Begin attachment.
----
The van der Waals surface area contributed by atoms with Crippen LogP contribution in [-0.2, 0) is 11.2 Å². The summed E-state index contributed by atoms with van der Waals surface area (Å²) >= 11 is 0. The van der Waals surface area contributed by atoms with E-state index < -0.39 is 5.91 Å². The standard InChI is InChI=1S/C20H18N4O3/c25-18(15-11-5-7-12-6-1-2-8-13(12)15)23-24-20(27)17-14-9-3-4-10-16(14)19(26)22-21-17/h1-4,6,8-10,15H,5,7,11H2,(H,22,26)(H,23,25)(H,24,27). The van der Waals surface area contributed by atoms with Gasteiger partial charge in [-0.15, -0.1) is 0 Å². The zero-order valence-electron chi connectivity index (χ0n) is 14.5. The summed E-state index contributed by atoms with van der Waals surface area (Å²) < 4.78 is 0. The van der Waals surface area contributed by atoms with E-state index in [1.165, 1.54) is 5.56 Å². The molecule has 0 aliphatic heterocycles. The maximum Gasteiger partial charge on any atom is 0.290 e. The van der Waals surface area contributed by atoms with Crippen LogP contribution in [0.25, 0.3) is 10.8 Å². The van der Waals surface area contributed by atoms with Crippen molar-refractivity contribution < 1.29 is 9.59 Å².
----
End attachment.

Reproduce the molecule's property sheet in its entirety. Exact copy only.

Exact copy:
The van der Waals surface area contributed by atoms with Crippen LogP contribution in [-0.2, 0) is 11.2 Å². The summed E-state index contributed by atoms with van der Waals surface area (Å²) >= 11 is 0. The van der Waals surface area contributed by atoms with E-state index < -0.39 is 5.91 Å². The standard InChI is InChI=1S/C20H18N4O3/c25-18(15-11-5-7-12-6-1-2-8-13(12)15)23-24-20(27)17-14-9-3-4-10-16(14)19(26)22-21-17/h1-4,6,8-10,15H,5,7,11H2,(H,22,26)(H,23,25)(H,24,27). The van der Waals surface area contributed by atoms with Gasteiger partial charge in [-0.15, -0.1) is 0 Å². The zero-order valence-electron chi connectivity index (χ0n) is 14.5. The summed E-state index contributed by atoms with van der Waals surface area (Å²) < 4.78 is 0. The van der Waals surface area contributed by atoms with E-state index in [1.165, 1.54) is 5.56 Å². The molecule has 0 aliphatic heterocycles. The maximum Gasteiger partial charge on any atom is 0.290 e. The van der Waals surface area contributed by atoms with Crippen LogP contribution in [0.25, 0.3) is 10.8 Å². The van der Waals surface area contributed by atoms with Crippen molar-refractivity contribution < 1.29 is 9.59 Å².